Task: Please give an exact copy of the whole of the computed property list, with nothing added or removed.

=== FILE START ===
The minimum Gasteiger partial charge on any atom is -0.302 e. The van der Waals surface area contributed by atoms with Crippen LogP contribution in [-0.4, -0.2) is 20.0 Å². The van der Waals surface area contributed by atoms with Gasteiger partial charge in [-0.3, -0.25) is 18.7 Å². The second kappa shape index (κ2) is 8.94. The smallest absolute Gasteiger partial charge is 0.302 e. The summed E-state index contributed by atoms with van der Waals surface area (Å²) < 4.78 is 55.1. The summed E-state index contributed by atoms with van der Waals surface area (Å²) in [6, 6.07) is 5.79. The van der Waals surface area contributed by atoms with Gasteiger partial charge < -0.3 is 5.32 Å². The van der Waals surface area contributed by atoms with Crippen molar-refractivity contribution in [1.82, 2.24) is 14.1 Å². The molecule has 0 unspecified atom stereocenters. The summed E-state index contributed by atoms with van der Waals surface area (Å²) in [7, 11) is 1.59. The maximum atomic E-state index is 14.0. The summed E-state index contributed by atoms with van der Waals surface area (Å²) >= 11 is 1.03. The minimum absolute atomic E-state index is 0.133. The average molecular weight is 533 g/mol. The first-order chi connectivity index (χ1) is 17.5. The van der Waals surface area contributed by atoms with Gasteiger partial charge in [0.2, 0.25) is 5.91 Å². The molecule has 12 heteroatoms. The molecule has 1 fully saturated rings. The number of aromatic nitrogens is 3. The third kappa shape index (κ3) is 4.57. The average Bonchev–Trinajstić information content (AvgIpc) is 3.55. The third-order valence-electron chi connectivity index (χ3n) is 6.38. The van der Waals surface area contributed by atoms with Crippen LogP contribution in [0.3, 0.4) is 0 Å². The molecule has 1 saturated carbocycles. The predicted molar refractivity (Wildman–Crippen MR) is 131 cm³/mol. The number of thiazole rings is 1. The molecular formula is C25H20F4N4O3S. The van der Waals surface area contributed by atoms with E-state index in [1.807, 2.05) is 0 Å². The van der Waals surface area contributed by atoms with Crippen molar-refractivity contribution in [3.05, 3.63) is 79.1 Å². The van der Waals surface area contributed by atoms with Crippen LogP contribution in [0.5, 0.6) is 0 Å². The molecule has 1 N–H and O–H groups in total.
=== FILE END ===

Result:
The minimum Gasteiger partial charge on any atom is -0.302 e. The van der Waals surface area contributed by atoms with Crippen LogP contribution in [-0.4, -0.2) is 20.0 Å². The van der Waals surface area contributed by atoms with Gasteiger partial charge in [-0.3, -0.25) is 18.7 Å². The second kappa shape index (κ2) is 8.94. The smallest absolute Gasteiger partial charge is 0.302 e. The summed E-state index contributed by atoms with van der Waals surface area (Å²) < 4.78 is 55.1. The summed E-state index contributed by atoms with van der Waals surface area (Å²) in [6, 6.07) is 5.79. The van der Waals surface area contributed by atoms with Gasteiger partial charge < -0.3 is 5.32 Å². The van der Waals surface area contributed by atoms with Crippen molar-refractivity contribution in [1.82, 2.24) is 14.1 Å². The molecule has 0 unspecified atom stereocenters. The summed E-state index contributed by atoms with van der Waals surface area (Å²) in [7, 11) is 1.59. The maximum atomic E-state index is 14.0. The summed E-state index contributed by atoms with van der Waals surface area (Å²) >= 11 is 1.03. The minimum absolute atomic E-state index is 0.133. The average molecular weight is 533 g/mol. The first-order chi connectivity index (χ1) is 17.5. The van der Waals surface area contributed by atoms with Gasteiger partial charge in [0.2, 0.25) is 5.91 Å². The molecule has 12 heteroatoms. The molecule has 1 fully saturated rings. The number of aromatic nitrogens is 3. The third kappa shape index (κ3) is 4.57. The average Bonchev–Trinajstić information content (AvgIpc) is 3.55. The third-order valence-electron chi connectivity index (χ3n) is 6.38. The van der Waals surface area contributed by atoms with Crippen LogP contribution in [0.3, 0.4) is 0 Å². The molecule has 1 saturated carbocycles. The predicted molar refractivity (Wildman–Crippen MR) is 131 cm³/mol. The number of thiazole rings is 1. The molecular formula is C25H20F4N4O3S. The van der Waals surface area contributed by atoms with E-state index in [1.807, 2.05) is 0 Å². The van der Waals surface area contributed by atoms with Crippen molar-refractivity contribution in [3.05, 3.63) is 79.1 Å². The van der Waals surface area contributed by atoms with Crippen LogP contribution in [0.5, 0.6) is 0 Å². The molecule has 1 N–H and O–H groups in total.